The Eight Towers that have been built so far (only one of them finished during Gaudí’s lifetime) really are worth visiting. Initially the architect envisioned eighteen towers, four in each of the three facades, dedicated to the twelve apostles. One in the centre of the dome tower that would represent Christ, and four around it as a symbol of the evangelists, as well as another one over the apse dedicated to the Virgin Mary.
Aerial view of the Sagrada Familia.
Finally, the complex is surrounded by a cloister, situated four metres above the ground, but it is still under construction.
Next to the church they built several outbuildings that can be seen in the Sagrada Familia. First, the Casa del Capellán (1887 and renovated between 1906 and 1912), a simple brick construction. To it were attached several spaces destined to Gaudí’s office, a model workshop, a photography laboratory and an assembly hall. Second, the Escuelas de la Sagrada Familia (1909), a small building that was used as a school for the workers’ children.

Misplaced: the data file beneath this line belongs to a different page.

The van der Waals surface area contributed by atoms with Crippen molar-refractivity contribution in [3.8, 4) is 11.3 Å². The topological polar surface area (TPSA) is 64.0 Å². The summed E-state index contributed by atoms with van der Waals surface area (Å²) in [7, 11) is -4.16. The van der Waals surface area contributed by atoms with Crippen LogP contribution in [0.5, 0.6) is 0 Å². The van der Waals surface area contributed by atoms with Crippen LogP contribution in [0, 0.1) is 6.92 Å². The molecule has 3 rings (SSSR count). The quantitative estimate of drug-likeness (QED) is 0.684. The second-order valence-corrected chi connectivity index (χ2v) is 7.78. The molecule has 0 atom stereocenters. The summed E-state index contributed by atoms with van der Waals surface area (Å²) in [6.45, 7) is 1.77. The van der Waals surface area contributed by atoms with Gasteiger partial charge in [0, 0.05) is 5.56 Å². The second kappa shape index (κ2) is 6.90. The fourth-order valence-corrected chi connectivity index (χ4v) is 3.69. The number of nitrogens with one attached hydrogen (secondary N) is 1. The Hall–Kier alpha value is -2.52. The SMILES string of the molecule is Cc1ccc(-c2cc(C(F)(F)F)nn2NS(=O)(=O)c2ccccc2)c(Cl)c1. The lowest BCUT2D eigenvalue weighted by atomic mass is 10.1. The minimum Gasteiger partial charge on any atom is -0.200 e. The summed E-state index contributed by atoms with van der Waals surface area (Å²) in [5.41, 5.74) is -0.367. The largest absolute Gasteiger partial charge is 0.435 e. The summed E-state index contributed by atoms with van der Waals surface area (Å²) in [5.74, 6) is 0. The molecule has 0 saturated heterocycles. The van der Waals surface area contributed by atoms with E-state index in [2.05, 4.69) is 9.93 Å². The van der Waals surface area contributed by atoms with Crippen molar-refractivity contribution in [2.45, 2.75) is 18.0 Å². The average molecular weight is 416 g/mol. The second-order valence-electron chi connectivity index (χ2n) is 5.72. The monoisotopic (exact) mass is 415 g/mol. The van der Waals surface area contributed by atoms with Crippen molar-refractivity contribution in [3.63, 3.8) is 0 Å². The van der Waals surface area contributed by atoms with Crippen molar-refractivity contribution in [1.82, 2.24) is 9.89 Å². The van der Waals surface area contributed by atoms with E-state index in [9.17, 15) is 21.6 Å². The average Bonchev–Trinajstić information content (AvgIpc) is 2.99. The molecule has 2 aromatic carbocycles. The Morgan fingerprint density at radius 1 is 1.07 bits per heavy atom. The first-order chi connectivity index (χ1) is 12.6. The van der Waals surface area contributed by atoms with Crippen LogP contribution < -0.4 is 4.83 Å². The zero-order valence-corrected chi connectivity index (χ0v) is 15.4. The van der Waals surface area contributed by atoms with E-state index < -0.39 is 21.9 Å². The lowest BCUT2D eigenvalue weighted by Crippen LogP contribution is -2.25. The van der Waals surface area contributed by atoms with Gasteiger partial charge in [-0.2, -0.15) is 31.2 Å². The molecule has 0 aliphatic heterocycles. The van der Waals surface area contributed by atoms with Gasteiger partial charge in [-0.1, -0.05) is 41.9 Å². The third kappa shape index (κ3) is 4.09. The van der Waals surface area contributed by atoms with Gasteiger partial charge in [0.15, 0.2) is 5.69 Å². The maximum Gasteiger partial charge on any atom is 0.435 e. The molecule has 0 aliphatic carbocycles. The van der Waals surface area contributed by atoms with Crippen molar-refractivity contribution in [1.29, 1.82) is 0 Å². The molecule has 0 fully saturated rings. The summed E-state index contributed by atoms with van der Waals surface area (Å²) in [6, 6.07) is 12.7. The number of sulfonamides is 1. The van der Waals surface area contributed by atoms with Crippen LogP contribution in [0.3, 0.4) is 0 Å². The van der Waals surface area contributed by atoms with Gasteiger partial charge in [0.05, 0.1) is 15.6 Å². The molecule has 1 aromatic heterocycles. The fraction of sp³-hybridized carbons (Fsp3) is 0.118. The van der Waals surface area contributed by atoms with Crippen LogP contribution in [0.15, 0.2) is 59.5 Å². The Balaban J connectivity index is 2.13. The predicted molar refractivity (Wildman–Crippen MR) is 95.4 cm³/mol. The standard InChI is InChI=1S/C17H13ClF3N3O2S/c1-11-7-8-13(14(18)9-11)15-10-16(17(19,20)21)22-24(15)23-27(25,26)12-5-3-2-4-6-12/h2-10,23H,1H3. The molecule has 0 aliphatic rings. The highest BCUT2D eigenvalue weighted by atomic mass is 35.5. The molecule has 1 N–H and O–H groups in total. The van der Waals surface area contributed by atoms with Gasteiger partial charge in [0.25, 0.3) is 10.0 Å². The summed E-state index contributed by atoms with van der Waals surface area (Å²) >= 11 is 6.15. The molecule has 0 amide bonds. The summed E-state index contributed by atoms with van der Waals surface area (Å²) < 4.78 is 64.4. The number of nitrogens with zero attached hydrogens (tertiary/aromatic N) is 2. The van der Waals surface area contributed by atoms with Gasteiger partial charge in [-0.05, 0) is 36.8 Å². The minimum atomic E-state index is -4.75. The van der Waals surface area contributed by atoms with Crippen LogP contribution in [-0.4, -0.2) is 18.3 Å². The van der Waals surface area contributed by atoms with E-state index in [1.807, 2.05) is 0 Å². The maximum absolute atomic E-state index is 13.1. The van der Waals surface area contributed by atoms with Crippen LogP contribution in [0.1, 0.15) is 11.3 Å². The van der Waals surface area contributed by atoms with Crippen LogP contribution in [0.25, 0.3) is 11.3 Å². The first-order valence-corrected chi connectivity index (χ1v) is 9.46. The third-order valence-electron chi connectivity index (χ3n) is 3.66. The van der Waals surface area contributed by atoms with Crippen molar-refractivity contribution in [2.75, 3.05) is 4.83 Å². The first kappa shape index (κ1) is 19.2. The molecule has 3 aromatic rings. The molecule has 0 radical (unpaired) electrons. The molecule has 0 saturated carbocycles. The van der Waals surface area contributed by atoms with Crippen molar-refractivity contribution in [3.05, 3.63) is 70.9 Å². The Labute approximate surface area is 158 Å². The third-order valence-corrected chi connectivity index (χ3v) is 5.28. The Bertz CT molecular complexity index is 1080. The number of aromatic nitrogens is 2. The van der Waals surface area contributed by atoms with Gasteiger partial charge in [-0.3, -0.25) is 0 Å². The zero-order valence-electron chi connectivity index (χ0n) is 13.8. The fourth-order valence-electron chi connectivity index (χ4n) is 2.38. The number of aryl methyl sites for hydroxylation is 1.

Within what you can see in La Sagrada Família there is a space fitted out as a museum located in the basement of the temple, in the lower part corresponding to the transept, where the workshops were formerly located.
Contrary to what you might see at La Sagrada Família, Park Güell (1900-1914, opened in 1926) is located in the district of Gràcia. It was conceived as a garden colony, with a perimeter completely protected by a wall. The park is based on the organic forms of nature. The walker enters a forest of winding paths, arcaded galleries with tree-like columns, animal-shaped fountains, etc.
What to see in Park Güell
Its monumental entrances
In the lowest part of the mountain (Olot street) the architect designed a monumental entrance that was never built. In its place, in 1965, a wrought iron door was placed. It represents palm leaves from Casa Vicens, one of his first works. The park has six other entrances. We are talking about two sides at each end of Olot street, where the main entrance is located, two in the Coll del Portell Avenue and another one in the Carmel road.
At the Main Entrance, on both sides of the gate, two pavilions were erected as medieval defensive towers. In one of them the keeper lived and in the other one the reception was installed. Only a part of the wallto envelop the whole enclosure was built; with local rustic stone and finished off with ceramics. The medallions with the inscriptions “Park” and “Güell” stand out.